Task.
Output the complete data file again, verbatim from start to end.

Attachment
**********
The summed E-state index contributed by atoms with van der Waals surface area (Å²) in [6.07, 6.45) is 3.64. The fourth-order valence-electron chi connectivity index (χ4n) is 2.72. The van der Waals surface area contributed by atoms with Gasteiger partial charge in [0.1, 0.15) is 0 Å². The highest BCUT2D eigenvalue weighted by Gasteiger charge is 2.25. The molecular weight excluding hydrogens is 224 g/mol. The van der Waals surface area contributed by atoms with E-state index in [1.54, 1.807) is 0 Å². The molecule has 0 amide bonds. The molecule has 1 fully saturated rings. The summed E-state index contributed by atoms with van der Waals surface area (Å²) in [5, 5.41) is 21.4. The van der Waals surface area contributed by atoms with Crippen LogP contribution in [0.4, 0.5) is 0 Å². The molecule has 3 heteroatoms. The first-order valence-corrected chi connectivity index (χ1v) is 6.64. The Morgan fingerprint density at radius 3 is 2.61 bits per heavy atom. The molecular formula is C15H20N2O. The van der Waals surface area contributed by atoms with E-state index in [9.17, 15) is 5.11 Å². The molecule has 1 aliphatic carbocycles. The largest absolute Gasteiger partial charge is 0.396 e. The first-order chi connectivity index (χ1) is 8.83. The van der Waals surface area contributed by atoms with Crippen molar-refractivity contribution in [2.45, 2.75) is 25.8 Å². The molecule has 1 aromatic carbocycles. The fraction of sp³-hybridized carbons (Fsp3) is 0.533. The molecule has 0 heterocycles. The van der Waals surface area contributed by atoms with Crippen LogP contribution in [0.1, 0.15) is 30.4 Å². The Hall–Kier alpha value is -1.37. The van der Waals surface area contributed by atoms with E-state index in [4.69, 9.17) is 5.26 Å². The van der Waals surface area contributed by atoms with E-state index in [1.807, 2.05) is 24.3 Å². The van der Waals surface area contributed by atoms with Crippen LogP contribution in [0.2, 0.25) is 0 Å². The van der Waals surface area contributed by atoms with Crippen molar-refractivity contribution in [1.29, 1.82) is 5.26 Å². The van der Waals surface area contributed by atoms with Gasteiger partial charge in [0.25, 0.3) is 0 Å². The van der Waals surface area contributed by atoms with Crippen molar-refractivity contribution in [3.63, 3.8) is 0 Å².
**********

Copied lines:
The summed E-state index contributed by atoms with van der Waals surface area (Å²) in [6.07, 6.45) is 3.64. The fourth-order valence-electron chi connectivity index (χ4n) is 2.72. The van der Waals surface area contributed by atoms with Gasteiger partial charge in [0.1, 0.15) is 0 Å². The highest BCUT2D eigenvalue weighted by Gasteiger charge is 2.25. The molecular weight excluding hydrogens is 224 g/mol. The van der Waals surface area contributed by atoms with E-state index in [1.54, 1.807) is 0 Å². The molecule has 0 amide bonds. The molecule has 1 fully saturated rings. The summed E-state index contributed by atoms with van der Waals surface area (Å²) in [5, 5.41) is 21.4. The van der Waals surface area contributed by atoms with Crippen LogP contribution in [0.4, 0.5) is 0 Å². The molecule has 3 heteroatoms. The first-order valence-corrected chi connectivity index (χ1v) is 6.64. The Morgan fingerprint density at radius 3 is 2.61 bits per heavy atom. The molecular formula is C15H20N2O. The van der Waals surface area contributed by atoms with E-state index in [9.17, 15) is 5.11 Å². The molecule has 1 aliphatic carbocycles. The largest absolute Gasteiger partial charge is 0.396 e. The first-order chi connectivity index (χ1) is 8.83. The van der Waals surface area contributed by atoms with Crippen molar-refractivity contribution in [2.45, 2.75) is 25.8 Å². The molecule has 1 aromatic carbocycles. The fraction of sp³-hybridized carbons (Fsp3) is 0.533. The molecule has 0 heterocycles. The van der Waals surface area contributed by atoms with Crippen LogP contribution in [0.1, 0.15) is 30.4 Å². The Hall–Kier alpha value is -1.37. The van der Waals surface area contributed by atoms with E-state index in [4.69, 9.17) is 5.26 Å². The van der Waals surface area contributed by atoms with E-state index in [1.807, 2.05) is 24.3 Å². The van der Waals surface area contributed by atoms with Crippen LogP contribution in [0.2, 0.25) is 0 Å². The van der Waals surface area contributed by atoms with Crippen molar-refractivity contribution in [1.29, 1.82) is 5.26 Å². The van der Waals surface area contributed by atoms with Gasteiger partial charge in [0.25, 0.3) is 0 Å². The van der Waals surface area contributed by atoms with Crippen molar-refractivity contribution in [3.63, 3.8) is 0 Å².